8. I agree about the lecture delivery and also the conversation videos. One of the things I've enjoyed in these three Canvas courses I've taken with Dr. Edwards is how cleverly he has adjusted the delivery according to the topic. It shows a very deliberate and meticulous approach to the course. For example, "mysterious" conversations from dark rooms for #NoirSummer, "loud", sports-like commentary for #SlapstickFall, and finally, a more serious, biopic/documentary like for #Hitchcock50. As a teacher/professor myself, I can attest to how tough it is not to fall in a routine when offering course
  9. Love this quote that Dr. Edwards brought from Hitch's Lifetime Achievement Award: "I beg permission to mention by name only four people who have given me the most affection, appreciation, and encouragement, and constant collaboration. The first of the four is a film editor, the second is a scriptwriter, the third is the mother of my daughter Pat, and the fourth is as fine a cook as ever performed miracles in a domestic kitchen. And their names are Alma Reville..." Reading up about Alma's collaboration with Hitchcock makes me wonder, she had already earned her reputation as a scriptwri
  10. Oh, and speaking of Psycho remakes, I give my endorsement to A&E's recent TV show Bates Motel. It is not perfect, but it's anchored in two excellent performances from Vera Farmiga and Freddie Highmore as Norma and Norman Bates. Seriously, if any of you decide to give it a chance, be patient, give it time. The first 2-3 seasons are fun, but messy. Some supporting actors are pretty bad/mediocre and the pieces of the story take some time to fall in place, but the last two seasons were pretty great.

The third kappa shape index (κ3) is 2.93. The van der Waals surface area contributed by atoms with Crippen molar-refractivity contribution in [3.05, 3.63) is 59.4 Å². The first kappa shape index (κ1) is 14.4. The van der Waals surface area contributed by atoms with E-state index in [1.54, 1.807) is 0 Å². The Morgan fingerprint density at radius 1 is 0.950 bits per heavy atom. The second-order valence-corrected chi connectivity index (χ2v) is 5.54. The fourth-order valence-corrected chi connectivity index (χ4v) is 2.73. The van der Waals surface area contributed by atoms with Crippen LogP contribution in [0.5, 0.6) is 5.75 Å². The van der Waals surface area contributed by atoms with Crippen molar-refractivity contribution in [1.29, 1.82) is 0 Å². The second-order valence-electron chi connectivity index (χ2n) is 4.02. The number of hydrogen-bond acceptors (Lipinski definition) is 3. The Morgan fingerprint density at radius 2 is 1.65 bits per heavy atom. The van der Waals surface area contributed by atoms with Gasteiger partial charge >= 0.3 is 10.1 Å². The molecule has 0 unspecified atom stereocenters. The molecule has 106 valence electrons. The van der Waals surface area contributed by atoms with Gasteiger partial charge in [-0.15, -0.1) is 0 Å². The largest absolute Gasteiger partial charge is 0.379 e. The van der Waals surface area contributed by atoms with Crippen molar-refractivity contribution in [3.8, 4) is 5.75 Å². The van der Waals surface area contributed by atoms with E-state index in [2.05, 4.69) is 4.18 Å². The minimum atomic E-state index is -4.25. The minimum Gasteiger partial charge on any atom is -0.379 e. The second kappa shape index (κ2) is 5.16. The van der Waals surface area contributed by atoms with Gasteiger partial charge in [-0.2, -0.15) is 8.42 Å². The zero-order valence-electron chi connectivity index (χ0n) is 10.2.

11. I find A Perfect Murder to be a pretty solid reimagining of Hitchcock's classic. Michael Douglas goes toe to toe with Ray Milland, and the twists add complexity to everything. If anything, the last half botches the end result, but I still like it. As for the Psycho remake, if you can see it for what it is (a mere experiment, a curiosity) then there's no harm in it. The acting feels a bit stiff (a result of doing a shot-by-shot, line-by-line remake) but I don't think it merits the vitriol it gets. It's inoffensive.
  12. 1. How does the opening of Frenzy differ from the opening of The Lodger? Feel free to rewatch the clip from The Lodger (Daily Dose #2) for comparison. I see more similarities than I see differences, but anyway, The Lodger opens with the screaming girl, and then opens up to the crowd, and then wider into the city and the media. Frenzy opens up with the city, the crowd, and then closes up on the already murdered girl. The similarities, I think Dr. Edwards and W.G. discussed. The murder of a blonde girl at the River Thames in London, crowd finds the body, and discover the killer's tradema
  13. 1. Based on the opening sequence alone, what do you feel you already know about Marnie as a character? In what ways does Hitchock visually reveal her character through her interaction with objects? The most obvious is that she is either a con artist or a thief. There is a mystery to her walk as we first see her walk down the hallway. The fact that we don't immediately see her face also adds to the mystery and allure. There is also a dual way in which she packs: the suitcase to the right, the one she takes with her, is carefully packed with clothes neatly arranged. Only the money is thr
  14. One simple question that I've had in mind for Dr. Edwards and Wes Gehring during the course would be their favorite and least favorite Hitchcock films. So that would be a simple question that can also be extended to Mr. Philippe.
  15. 1. In what ways does this opening scene seem more appropriate to a romantic comedy than a "horror of the apocalypse" film? What do we learn about Melanie (Tippi Hedren) and Mitch (Rod Taylor) in this scene? Well, the exchange between Melanie and the cashier can be considered humorous, and so can her conversation and flirting with Mitch. The only foreshadowing of the horror aspect is the swarm of birds outside the store, but other than that it starts pretty light. We can see that Melanie is decisive and determined. She is outspoken and a bit sarcastic. She takes it upon herself to flirt